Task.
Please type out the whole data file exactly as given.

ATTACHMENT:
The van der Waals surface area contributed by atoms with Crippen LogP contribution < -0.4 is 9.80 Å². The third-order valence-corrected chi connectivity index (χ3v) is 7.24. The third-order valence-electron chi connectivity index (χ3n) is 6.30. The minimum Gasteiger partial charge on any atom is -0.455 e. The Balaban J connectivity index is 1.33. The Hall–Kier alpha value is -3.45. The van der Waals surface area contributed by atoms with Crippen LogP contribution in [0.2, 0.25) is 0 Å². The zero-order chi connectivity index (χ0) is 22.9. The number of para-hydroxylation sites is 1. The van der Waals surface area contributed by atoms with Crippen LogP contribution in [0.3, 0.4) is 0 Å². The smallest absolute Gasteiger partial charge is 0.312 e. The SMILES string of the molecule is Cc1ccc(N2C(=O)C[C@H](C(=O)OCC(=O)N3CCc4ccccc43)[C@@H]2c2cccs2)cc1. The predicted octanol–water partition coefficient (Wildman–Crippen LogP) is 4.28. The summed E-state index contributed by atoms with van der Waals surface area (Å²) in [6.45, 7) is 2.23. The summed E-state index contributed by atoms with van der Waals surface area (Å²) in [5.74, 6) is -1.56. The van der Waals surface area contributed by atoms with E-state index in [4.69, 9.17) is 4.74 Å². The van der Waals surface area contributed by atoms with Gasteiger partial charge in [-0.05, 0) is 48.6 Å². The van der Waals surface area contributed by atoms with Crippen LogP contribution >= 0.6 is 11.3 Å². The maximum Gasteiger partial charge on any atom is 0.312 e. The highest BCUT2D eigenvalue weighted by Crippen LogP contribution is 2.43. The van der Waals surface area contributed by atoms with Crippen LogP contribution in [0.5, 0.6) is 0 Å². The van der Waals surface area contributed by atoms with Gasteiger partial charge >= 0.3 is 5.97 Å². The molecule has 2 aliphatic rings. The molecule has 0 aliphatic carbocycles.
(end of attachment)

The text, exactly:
The van der Waals surface area contributed by atoms with Crippen LogP contribution < -0.4 is 9.80 Å². The third-order valence-corrected chi connectivity index (χ3v) is 7.24. The third-order valence-electron chi connectivity index (χ3n) is 6.30. The minimum Gasteiger partial charge on any atom is -0.455 e. The Balaban J connectivity index is 1.33. The Hall–Kier alpha value is -3.45. The van der Waals surface area contributed by atoms with Crippen LogP contribution in [0.2, 0.25) is 0 Å². The zero-order chi connectivity index (χ0) is 22.9. The number of para-hydroxylation sites is 1. The van der Waals surface area contributed by atoms with Crippen LogP contribution in [0.3, 0.4) is 0 Å². The smallest absolute Gasteiger partial charge is 0.312 e. The SMILES string of the molecule is Cc1ccc(N2C(=O)C[C@H](C(=O)OCC(=O)N3CCc4ccccc43)[C@@H]2c2cccs2)cc1. The predicted octanol–water partition coefficient (Wildman–Crippen LogP) is 4.28. The summed E-state index contributed by atoms with van der Waals surface area (Å²) in [6.45, 7) is 2.23. The summed E-state index contributed by atoms with van der Waals surface area (Å²) in [5.74, 6) is -1.56. The van der Waals surface area contributed by atoms with E-state index in [4.69, 9.17) is 4.74 Å². The van der Waals surface area contributed by atoms with Gasteiger partial charge in [-0.05, 0) is 48.6 Å². The van der Waals surface area contributed by atoms with Crippen LogP contribution >= 0.6 is 11.3 Å². The maximum Gasteiger partial charge on any atom is 0.312 e. The highest BCUT2D eigenvalue weighted by Crippen LogP contribution is 2.43. The van der Waals surface area contributed by atoms with Crippen LogP contribution in [0.5, 0.6) is 0 Å². The van der Waals surface area contributed by atoms with Gasteiger partial charge >= 0.3 is 5.97 Å². The molecule has 2 aliphatic rings. The molecule has 0 aliphatic carbocycles.